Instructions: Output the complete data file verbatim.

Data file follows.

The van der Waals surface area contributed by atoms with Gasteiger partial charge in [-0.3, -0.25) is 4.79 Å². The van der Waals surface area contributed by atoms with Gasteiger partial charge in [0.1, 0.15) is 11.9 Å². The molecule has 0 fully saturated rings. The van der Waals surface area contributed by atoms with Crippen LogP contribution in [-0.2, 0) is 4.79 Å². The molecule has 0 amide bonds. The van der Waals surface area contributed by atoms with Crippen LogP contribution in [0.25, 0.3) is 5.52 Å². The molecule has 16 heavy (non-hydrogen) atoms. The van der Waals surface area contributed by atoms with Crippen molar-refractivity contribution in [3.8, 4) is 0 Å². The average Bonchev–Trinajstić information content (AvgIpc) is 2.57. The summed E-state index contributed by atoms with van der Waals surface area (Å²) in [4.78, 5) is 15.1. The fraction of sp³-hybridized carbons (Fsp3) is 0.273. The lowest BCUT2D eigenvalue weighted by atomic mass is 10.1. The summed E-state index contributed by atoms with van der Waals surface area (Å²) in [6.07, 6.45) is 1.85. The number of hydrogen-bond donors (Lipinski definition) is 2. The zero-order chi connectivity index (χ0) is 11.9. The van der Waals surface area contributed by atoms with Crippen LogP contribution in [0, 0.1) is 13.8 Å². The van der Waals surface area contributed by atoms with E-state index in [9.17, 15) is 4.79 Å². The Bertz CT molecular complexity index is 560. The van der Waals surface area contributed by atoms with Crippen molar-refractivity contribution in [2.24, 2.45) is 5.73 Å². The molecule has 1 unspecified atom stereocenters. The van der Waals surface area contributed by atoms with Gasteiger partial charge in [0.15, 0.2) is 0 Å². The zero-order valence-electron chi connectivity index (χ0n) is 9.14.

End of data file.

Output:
The van der Waals surface area contributed by atoms with Gasteiger partial charge in [-0.3, -0.25) is 4.79 Å². The van der Waals surface area contributed by atoms with Gasteiger partial charge in [0.1, 0.15) is 11.9 Å². The molecule has 0 fully saturated rings. The van der Waals surface area contributed by atoms with Crippen LogP contribution in [-0.2, 0) is 4.79 Å². The molecule has 0 amide bonds. The van der Waals surface area contributed by atoms with Crippen LogP contribution in [0.25, 0.3) is 5.52 Å². The molecule has 16 heavy (non-hydrogen) atoms. The van der Waals surface area contributed by atoms with Crippen molar-refractivity contribution in [3.8, 4) is 0 Å². The average Bonchev–Trinajstić information content (AvgIpc) is 2.57. The summed E-state index contributed by atoms with van der Waals surface area (Å²) in [4.78, 5) is 15.1. The fraction of sp³-hybridized carbons (Fsp3) is 0.273. The lowest BCUT2D eigenvalue weighted by atomic mass is 10.1. The summed E-state index contributed by atoms with van der Waals surface area (Å²) in [6.07, 6.45) is 1.85. The number of hydrogen-bond donors (Lipinski definition) is 2. The zero-order chi connectivity index (χ0) is 11.9. The van der Waals surface area contributed by atoms with Crippen LogP contribution in [0, 0.1) is 13.8 Å². The van der Waals surface area contributed by atoms with E-state index in [9.17, 15) is 4.79 Å². The Bertz CT molecular complexity index is 560. The van der Waals surface area contributed by atoms with Crippen molar-refractivity contribution in [2.24, 2.45) is 5.73 Å². The molecule has 1 unspecified atom stereocenters. The van der Waals surface area contributed by atoms with Gasteiger partial charge in [0.15, 0.2) is 0 Å². The zero-order valence-electron chi connectivity index (χ0n) is 9.14.